Food Politics

by Marion Nestle
Sep 18 2017

FDA wants comments on guidance for pre-DSHEA dietary ingredients

The FDA is taking comments about developing a list of dietary supplement ingredients in safe use before Congress passed the Dietary Supplement Health and Education Act (DSHEA) of 1994.

It announced a public meeting for October 3 ton this issue.

The FDA also announced that it is accepting public comments on its draft guidance. on New Dietary Ingredients (NDIs).

Here are the FDA documents:

What this is about

A timeline may help:

  • 1994: Congress passed the Dietary Supplement Health and Education Act which essentially deregulated dietary supplements.
  • It did, however, require marketers of “New Dietary Ingredients (NDIs)” to submit a premarket notification to the FDA at least 75 days before introducing it—unless the ingredient had a history of safe use before that date.
  • 1997: FDA issues regulations for NDIs
  • 2011 (January): The Food Safety Modernization Act passes.  This required the FDA to clarify when an ingredient is considered NDI.
  • 2011 (July):  FDA publishes draft guidance
  • 2017 (September):  FDA issues draft guidance for comment

As the FDA explains, one purpose of this guidance is to improve compliance with the NDI notification requirement.

In 2012, FDA estimated that the number of dietary supplements on the market was 55,600 and that 5,560 new dietary supplement products come on the market each year. This is in contrast to the approximately 4,000 products that were on the market in 1994, when DSHEA was enacted.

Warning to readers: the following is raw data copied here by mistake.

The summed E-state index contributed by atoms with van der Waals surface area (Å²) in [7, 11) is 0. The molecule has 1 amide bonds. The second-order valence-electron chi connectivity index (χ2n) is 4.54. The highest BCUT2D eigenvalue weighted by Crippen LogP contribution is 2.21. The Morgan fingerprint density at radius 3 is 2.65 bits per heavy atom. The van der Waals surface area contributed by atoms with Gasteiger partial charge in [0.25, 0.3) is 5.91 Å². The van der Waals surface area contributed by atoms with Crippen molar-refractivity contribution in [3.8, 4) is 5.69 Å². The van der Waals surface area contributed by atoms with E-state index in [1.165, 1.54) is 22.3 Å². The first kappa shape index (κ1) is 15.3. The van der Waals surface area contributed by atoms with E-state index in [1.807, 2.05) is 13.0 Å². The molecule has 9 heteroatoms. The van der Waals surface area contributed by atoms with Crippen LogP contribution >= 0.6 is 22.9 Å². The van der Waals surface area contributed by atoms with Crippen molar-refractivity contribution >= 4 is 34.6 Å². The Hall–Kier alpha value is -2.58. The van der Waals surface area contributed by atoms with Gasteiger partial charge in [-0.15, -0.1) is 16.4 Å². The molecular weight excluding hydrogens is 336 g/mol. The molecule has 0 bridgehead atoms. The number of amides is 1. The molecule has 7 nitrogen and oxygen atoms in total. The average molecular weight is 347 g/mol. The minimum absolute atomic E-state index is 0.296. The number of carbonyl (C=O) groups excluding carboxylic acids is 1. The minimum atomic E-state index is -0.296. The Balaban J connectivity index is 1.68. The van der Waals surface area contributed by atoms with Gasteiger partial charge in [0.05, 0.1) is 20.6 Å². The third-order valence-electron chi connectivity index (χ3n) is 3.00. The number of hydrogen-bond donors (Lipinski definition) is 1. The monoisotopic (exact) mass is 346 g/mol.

As of December 2014, we had received and completed our evaluation of just over 750 NDI notifications since the first notification was received in 1995.

These figures, coupled with recent concern about the presence of undeclared active ingredients in products marketed as dietary supplements, highlight the importance of submitting NDI notifications as a preventive control to ensure that consumers are not exposed to unnecessary public health risks in the form of new ingredients with unknown safety profiles

The FDA also explains:

FDA’s guidance documents, including this guidance, do not establish legally enforceable responsibilities.  Instead, guidances describe our current thinking on a topic and should be viewed only as recommendations, unless specific regulatory or statutory requirements are cited.  The use of the word should in FDA guidances means that something is suggested or recommended, but not required.

How are we to interpret this?